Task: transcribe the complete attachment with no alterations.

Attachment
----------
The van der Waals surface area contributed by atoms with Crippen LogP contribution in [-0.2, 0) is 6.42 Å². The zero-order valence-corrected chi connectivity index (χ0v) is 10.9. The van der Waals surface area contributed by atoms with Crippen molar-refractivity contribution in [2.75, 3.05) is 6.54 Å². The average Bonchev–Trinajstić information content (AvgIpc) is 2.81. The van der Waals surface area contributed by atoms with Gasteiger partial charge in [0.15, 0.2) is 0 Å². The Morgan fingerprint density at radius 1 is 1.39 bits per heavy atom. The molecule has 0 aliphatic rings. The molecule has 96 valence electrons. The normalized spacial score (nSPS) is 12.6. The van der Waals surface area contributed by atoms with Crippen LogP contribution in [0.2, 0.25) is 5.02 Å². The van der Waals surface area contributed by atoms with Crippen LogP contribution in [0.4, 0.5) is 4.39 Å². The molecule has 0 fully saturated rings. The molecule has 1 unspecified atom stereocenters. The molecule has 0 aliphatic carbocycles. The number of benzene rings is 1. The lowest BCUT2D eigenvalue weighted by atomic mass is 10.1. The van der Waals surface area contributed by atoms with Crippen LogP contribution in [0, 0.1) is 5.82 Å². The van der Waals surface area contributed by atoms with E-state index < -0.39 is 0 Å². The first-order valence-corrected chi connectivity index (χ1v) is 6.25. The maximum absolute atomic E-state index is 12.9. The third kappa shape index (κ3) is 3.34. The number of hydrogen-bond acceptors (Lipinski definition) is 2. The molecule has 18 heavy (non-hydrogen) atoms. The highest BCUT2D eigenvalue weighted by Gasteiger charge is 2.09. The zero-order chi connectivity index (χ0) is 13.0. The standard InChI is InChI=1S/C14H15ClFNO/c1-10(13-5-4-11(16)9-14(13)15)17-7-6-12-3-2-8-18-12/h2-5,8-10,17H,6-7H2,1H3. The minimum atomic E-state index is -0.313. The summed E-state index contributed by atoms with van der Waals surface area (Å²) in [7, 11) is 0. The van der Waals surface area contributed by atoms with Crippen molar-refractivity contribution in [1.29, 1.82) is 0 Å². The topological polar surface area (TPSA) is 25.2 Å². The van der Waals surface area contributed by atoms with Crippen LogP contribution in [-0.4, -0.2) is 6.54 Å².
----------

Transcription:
The van der Waals surface area contributed by atoms with Crippen LogP contribution in [-0.2, 0) is 6.42 Å². The zero-order valence-corrected chi connectivity index (χ0v) is 10.9. The van der Waals surface area contributed by atoms with Crippen molar-refractivity contribution in [2.75, 3.05) is 6.54 Å². The average Bonchev–Trinajstić information content (AvgIpc) is 2.81. The van der Waals surface area contributed by atoms with Gasteiger partial charge in [0.15, 0.2) is 0 Å². The Morgan fingerprint density at radius 1 is 1.39 bits per heavy atom. The molecule has 0 aliphatic rings. The molecule has 96 valence electrons. The normalized spacial score (nSPS) is 12.6. The van der Waals surface area contributed by atoms with Crippen LogP contribution in [0.2, 0.25) is 5.02 Å². The van der Waals surface area contributed by atoms with Crippen LogP contribution in [0.4, 0.5) is 4.39 Å². The molecule has 0 fully saturated rings. The molecule has 1 unspecified atom stereocenters. The molecule has 0 aliphatic carbocycles. The number of benzene rings is 1. The lowest BCUT2D eigenvalue weighted by atomic mass is 10.1. The van der Waals surface area contributed by atoms with Crippen LogP contribution in [0, 0.1) is 5.82 Å². The van der Waals surface area contributed by atoms with E-state index < -0.39 is 0 Å². The first-order valence-corrected chi connectivity index (χ1v) is 6.25. The maximum absolute atomic E-state index is 12.9. The third kappa shape index (κ3) is 3.34. The number of hydrogen-bond acceptors (Lipinski definition) is 2. The molecule has 18 heavy (non-hydrogen) atoms. The highest BCUT2D eigenvalue weighted by Gasteiger charge is 2.09. The zero-order chi connectivity index (χ0) is 13.0. The standard InChI is InChI=1S/C14H15ClFNO/c1-10(13-5-4-11(16)9-14(13)15)17-7-6-12-3-2-8-18-12/h2-5,8-10,17H,6-7H2,1H3. The minimum atomic E-state index is -0.313. The summed E-state index contributed by atoms with van der Waals surface area (Å²) in [7, 11) is 0. The van der Waals surface area contributed by atoms with Crippen molar-refractivity contribution in [1.29, 1.82) is 0 Å². The topological polar surface area (TPSA) is 25.2 Å². The van der Waals surface area contributed by atoms with Crippen LogP contribution in [-0.4, -0.2) is 6.54 Å².